Republican presidential candidate Ben Carson speaks to reporters before a GOP debate at the Ronald Reagan Presidential Library on Sept. 16 in Simi Valley, Calif. (Sandy Huffaker/Getty Images)

Ben Carson's interview with public radio's Kai Ryssdal didn't go very well.

The interview, for the program Marketplace, centered around the Republican presidential candidate's plans for the nation's economy and his views on the federal budget. During the conversation, Carson stumbled over a response about the debt limit and offered only vague indications of how he'd keep government spending in check.

Given that this is a complicated topic, we decided to break out Carson's responses to explain and evaluate them. (We've edited down the questions and answers, which can be read in their entirety at Marketplace's Web site.)

Ryssdal: [I]f we're gonna have a balanced budget amendment, government's gonna have to spend less, we're gonna have to get more money. What will you not provide in the way of government services? …
Carson: If we simply refuse to extend the budget by one penny for three to four years, you got a balanced budget. Just like that.

Carson's point is that spending and revenue tend to increase in concert. Data from the White House Office of Management and Budget showing federal receipts (mostly tax income) and spending illustrates how Carson's point would work.

(A quick reminder: The gap between revenue and outlays generates either a budget surplus -- when we take in more than we spend -- or a deficit. The federal debt is largely the accumulation of years of deficits.)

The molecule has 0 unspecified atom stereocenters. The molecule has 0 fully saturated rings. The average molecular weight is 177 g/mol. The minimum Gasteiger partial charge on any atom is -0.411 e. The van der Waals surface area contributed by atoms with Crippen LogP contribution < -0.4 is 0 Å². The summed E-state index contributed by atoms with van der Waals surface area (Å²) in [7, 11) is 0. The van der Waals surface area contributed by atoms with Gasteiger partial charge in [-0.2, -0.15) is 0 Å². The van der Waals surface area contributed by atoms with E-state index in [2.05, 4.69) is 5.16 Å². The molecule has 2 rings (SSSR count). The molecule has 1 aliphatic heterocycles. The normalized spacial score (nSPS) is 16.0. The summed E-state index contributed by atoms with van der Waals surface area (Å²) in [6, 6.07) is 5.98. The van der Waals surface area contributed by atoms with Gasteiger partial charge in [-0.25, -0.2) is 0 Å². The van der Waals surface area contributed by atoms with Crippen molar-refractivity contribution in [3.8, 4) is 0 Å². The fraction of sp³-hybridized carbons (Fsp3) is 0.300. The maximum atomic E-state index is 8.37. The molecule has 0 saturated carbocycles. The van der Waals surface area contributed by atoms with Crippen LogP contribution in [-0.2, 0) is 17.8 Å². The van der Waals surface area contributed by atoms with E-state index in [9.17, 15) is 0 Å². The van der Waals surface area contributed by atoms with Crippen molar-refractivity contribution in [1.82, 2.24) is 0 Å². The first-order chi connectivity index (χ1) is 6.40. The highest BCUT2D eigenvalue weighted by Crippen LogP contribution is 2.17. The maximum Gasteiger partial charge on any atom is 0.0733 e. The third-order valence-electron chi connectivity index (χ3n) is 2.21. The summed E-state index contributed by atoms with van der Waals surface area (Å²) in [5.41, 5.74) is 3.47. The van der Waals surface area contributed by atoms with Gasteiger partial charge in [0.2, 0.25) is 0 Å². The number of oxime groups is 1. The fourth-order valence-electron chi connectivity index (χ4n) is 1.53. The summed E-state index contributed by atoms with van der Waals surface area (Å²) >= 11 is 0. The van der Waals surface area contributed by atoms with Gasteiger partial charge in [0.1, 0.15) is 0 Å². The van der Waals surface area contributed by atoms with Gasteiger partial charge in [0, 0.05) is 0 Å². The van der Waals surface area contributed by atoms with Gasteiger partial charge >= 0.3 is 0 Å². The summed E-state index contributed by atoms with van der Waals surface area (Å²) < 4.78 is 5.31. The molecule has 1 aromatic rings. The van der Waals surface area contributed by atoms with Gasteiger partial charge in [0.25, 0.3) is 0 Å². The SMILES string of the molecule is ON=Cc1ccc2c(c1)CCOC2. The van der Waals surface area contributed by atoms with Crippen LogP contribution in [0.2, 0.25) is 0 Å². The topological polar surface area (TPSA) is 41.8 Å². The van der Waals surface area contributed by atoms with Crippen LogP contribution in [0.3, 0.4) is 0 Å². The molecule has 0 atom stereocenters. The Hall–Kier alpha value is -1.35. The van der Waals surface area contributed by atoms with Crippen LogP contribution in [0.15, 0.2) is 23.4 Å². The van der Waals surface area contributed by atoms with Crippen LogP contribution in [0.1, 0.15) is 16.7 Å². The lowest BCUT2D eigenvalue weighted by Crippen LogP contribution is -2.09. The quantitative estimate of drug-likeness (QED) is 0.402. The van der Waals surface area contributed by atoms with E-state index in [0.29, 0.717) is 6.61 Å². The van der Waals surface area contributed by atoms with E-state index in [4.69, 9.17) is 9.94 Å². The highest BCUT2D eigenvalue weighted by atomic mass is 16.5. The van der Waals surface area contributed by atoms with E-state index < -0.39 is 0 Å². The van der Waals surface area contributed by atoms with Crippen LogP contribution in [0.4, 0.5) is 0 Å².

The OMB estimates that the government will take in $3.2 trillion in 2015. That would have been more than enough to fund the government if spending matched 2008 levels. (Except that this was in 2008 dollars, a not-insignificant distinction, but you get the point.) According to OMB estimates, we'll have about enough revenue in 2017 to fund the outlays we're making in 2015. So freeze spending at 2015 levels, and we've got a balanced budget in two years.

It's not that easy, of course. A certain number of spending costs necessarily rise over time, in part because of the changing value of the dollar and in part because the population is growing. Spending on Medicare and Social Security, for example, keeps going up.

Capping spending at 2008 levels, for example, means that Medicare would be able to pay only 72 percent of its projected 2015 bills — which means cutting benefits for recipients.

Back to Carson.

Carson: Having said that, one of the bugaboos that has kept us from reducing government in the past is sacred cows. … Take every departmental head, or sub-department head and tell them, "I want a 3 to 4 percent reduction." Now anybody who tells me there's not 3 to 4 percent fat in virtually everything that we do is fibbing to themselves.

The extent to which there is excess in every federal budget is a subjective question. But it's worth noting that reducing the budget by 3 to 4 percent across the board wouldn't actually eliminate the deficit. Dropping how much the country is projected to spend in 2015 gets us to $3.6 trillion in outlays. We're expected to have $3.2 trillion in revenue.

Ryssdal and Carson debate the deficit for a bit, and then Ryssdal turns to the debt limit.

Ryssdal: All right, so let's talk about debt then and the budget. As you know, Treasury Secretary Lew has come out in the last couple of days and said, "We're gonna run out of money, we're gonna run out of borrowing authority, on the 5th of November." Should the Congress then and the president not raise the debt limit? Should we default on our debt?